Oakland A's General Manager Billy Beane has built his reputation on being a wheeler-and-dealer. During his tenure running the A's, Beane has never been shy about pulling the trigger on a trade to improve his team's current fortunes or its future outlook. The results of Beane's work have been impressive. Since 2000, the A's have reached the post-season eight times.
Beane's wheeling-and-dealing has had another consequence: very few players who were originally drafted or signed as amateurs by the A's remain with the organization as big leaguers. Going into the 2015 season, the A's have only three homegrown players who are virtual locks to contribute to big league team in a significant way - Sonny Gray, Sean Doolittle and A.J. Griffin. Doolittle and Griffin will begin the year on the disabled list, leaving 2011 first-round pick Gray left to carry the homegrown mantle until their return.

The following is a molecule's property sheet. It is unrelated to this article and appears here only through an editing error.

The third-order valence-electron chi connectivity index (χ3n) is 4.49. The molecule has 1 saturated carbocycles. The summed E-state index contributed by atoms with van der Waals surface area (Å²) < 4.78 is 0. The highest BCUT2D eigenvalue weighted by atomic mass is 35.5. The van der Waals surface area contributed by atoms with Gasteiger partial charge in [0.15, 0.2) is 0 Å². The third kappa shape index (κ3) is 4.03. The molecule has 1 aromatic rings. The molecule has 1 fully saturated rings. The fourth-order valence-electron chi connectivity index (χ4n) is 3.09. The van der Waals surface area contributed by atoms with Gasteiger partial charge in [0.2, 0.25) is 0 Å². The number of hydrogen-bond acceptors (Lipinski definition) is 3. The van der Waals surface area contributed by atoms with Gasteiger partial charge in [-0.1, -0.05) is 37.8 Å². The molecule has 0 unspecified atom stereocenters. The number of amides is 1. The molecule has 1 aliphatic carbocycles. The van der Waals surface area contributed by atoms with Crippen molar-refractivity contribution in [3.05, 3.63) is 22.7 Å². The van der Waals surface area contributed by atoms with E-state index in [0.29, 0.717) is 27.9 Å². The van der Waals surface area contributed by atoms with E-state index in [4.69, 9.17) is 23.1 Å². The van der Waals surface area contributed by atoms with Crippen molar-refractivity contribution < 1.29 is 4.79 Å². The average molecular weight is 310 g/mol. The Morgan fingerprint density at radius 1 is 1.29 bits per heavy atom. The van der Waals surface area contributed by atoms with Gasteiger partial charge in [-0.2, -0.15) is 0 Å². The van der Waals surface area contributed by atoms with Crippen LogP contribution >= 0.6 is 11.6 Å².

But what if baseball players were tied to their original organizations for the duration of their careers? What would the A's 2015 Opening Day roster look like? I take a look at the homegrown A's 25-man roster below. Does it compete well with the current projected Opening Day roster? You decide.
The Homegrown Team
Sonny Gray (1st round, 2011; 2014 MLB stats: 14-10, 3.08 ERA, 219 IP)
Tyson Ross (2nd round, 2008; 2014 MLB stats: 13-14, 2.81 ERA, 195.2 IP)
Tim Hudson (6th round, 1997; 2014 MLB stats: 9-13, 3.57 ERA, 189.1 IP)
A.J. Griffin (13th round, 2010; missed 2014 season – Tommy John surgery)
Trevor Cahill (2nd round, 2006; 2014 MLB stats: 3-12, 5.61 ERA, 110.2 IP) Competing for a spot:
Dan Straily (24th round, 2009; 2014 MLB stats: 1-3, 6.75 ERA, 52 IP)
Barry Zito (1st round, 1999; sat out the 2014 season) Top prospect: